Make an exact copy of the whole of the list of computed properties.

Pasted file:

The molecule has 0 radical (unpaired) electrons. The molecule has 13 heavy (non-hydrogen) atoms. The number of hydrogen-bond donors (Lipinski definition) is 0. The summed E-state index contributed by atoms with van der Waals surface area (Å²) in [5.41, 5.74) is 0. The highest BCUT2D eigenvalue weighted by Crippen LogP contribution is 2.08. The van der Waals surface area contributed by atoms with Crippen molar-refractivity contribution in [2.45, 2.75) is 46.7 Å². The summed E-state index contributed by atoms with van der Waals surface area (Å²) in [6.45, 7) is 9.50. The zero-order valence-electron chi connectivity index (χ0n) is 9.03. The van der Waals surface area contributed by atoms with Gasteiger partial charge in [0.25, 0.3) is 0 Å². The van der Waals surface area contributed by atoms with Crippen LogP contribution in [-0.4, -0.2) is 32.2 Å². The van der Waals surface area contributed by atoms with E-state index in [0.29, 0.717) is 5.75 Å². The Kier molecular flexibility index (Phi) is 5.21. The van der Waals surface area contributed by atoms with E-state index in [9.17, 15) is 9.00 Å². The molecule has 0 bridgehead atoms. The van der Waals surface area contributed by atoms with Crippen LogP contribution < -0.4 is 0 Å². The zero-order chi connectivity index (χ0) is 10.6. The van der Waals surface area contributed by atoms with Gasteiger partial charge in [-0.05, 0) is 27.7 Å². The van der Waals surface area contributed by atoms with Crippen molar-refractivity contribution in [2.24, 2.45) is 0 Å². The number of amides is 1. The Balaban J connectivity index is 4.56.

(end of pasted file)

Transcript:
The molecule has 0 radical (unpaired) electrons. The molecule has 13 heavy (non-hydrogen) atoms. The number of hydrogen-bond donors (Lipinski definition) is 0. The summed E-state index contributed by atoms with van der Waals surface area (Å²) in [5.41, 5.74) is 0. The highest BCUT2D eigenvalue weighted by Crippen LogP contribution is 2.08. The van der Waals surface area contributed by atoms with Crippen molar-refractivity contribution in [2.45, 2.75) is 46.7 Å². The summed E-state index contributed by atoms with van der Waals surface area (Å²) in [6.45, 7) is 9.50. The zero-order valence-electron chi connectivity index (χ0n) is 9.03. The van der Waals surface area contributed by atoms with Gasteiger partial charge in [0.25, 0.3) is 0 Å². The van der Waals surface area contributed by atoms with Crippen LogP contribution in [-0.4, -0.2) is 32.2 Å². The van der Waals surface area contributed by atoms with E-state index in [0.29, 0.717) is 5.75 Å². The Kier molecular flexibility index (Phi) is 5.21. The van der Waals surface area contributed by atoms with E-state index in [9.17, 15) is 9.00 Å². The molecule has 0 bridgehead atoms. The van der Waals surface area contributed by atoms with Crippen LogP contribution < -0.4 is 0 Å². The zero-order chi connectivity index (χ0) is 10.6. The van der Waals surface area contributed by atoms with Gasteiger partial charge in [-0.05, 0) is 27.7 Å². The van der Waals surface area contributed by atoms with Crippen molar-refractivity contribution in [2.24, 2.45) is 0 Å². The number of amides is 1. The Balaban J connectivity index is 4.56.